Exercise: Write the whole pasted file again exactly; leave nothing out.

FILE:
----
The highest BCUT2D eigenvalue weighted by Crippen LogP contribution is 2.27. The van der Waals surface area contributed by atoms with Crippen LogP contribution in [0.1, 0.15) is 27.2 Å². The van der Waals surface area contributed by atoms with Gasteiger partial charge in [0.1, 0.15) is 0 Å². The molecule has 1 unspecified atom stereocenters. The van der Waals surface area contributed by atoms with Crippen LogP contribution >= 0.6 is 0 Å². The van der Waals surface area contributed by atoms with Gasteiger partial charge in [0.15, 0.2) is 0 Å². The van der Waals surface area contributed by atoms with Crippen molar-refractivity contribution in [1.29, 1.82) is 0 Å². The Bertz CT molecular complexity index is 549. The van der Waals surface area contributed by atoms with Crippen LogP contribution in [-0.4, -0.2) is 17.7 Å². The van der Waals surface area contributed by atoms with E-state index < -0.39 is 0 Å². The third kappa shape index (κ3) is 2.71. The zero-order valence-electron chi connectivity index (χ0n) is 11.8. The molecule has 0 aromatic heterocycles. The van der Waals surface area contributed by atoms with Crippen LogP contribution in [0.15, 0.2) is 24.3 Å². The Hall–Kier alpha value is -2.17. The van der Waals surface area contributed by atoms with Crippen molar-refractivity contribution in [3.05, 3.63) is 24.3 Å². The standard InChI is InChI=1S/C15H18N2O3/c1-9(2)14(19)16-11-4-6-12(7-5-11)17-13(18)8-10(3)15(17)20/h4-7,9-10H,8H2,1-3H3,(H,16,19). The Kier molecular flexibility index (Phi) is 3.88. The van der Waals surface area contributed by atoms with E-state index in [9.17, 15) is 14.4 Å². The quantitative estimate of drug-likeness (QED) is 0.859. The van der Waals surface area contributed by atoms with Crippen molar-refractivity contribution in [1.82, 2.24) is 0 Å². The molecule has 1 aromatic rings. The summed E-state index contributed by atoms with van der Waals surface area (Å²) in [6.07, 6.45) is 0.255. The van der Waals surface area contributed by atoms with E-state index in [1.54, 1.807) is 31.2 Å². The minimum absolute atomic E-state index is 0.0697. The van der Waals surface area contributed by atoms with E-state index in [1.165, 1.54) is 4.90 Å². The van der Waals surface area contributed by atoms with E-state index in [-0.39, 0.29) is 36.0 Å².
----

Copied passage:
The highest BCUT2D eigenvalue weighted by Crippen LogP contribution is 2.27. The van der Waals surface area contributed by atoms with Crippen LogP contribution in [0.1, 0.15) is 27.2 Å². The van der Waals surface area contributed by atoms with Gasteiger partial charge in [0.1, 0.15) is 0 Å². The molecule has 1 unspecified atom stereocenters. The van der Waals surface area contributed by atoms with Crippen LogP contribution >= 0.6 is 0 Å². The van der Waals surface area contributed by atoms with Gasteiger partial charge in [0.15, 0.2) is 0 Å². The van der Waals surface area contributed by atoms with Crippen molar-refractivity contribution in [1.29, 1.82) is 0 Å². The Bertz CT molecular complexity index is 549. The van der Waals surface area contributed by atoms with Crippen LogP contribution in [-0.4, -0.2) is 17.7 Å². The van der Waals surface area contributed by atoms with E-state index < -0.39 is 0 Å². The third kappa shape index (κ3) is 2.71. The zero-order valence-electron chi connectivity index (χ0n) is 11.8. The molecule has 0 aromatic heterocycles. The van der Waals surface area contributed by atoms with Crippen LogP contribution in [0.15, 0.2) is 24.3 Å². The Hall–Kier alpha value is -2.17. The van der Waals surface area contributed by atoms with Crippen molar-refractivity contribution in [3.05, 3.63) is 24.3 Å². The standard InChI is InChI=1S/C15H18N2O3/c1-9(2)14(19)16-11-4-6-12(7-5-11)17-13(18)8-10(3)15(17)20/h4-7,9-10H,8H2,1-3H3,(H,16,19). The Kier molecular flexibility index (Phi) is 3.88. The van der Waals surface area contributed by atoms with E-state index in [9.17, 15) is 14.4 Å². The quantitative estimate of drug-likeness (QED) is 0.859. The van der Waals surface area contributed by atoms with Crippen molar-refractivity contribution in [1.82, 2.24) is 0 Å². The molecule has 1 aromatic rings. The summed E-state index contributed by atoms with van der Waals surface area (Å²) in [6.07, 6.45) is 0.255. The van der Waals surface area contributed by atoms with E-state index in [1.54, 1.807) is 31.2 Å². The minimum absolute atomic E-state index is 0.0697. The van der Waals surface area contributed by atoms with E-state index in [1.165, 1.54) is 4.90 Å². The van der Waals surface area contributed by atoms with E-state index in [-0.39, 0.29) is 36.0 Å².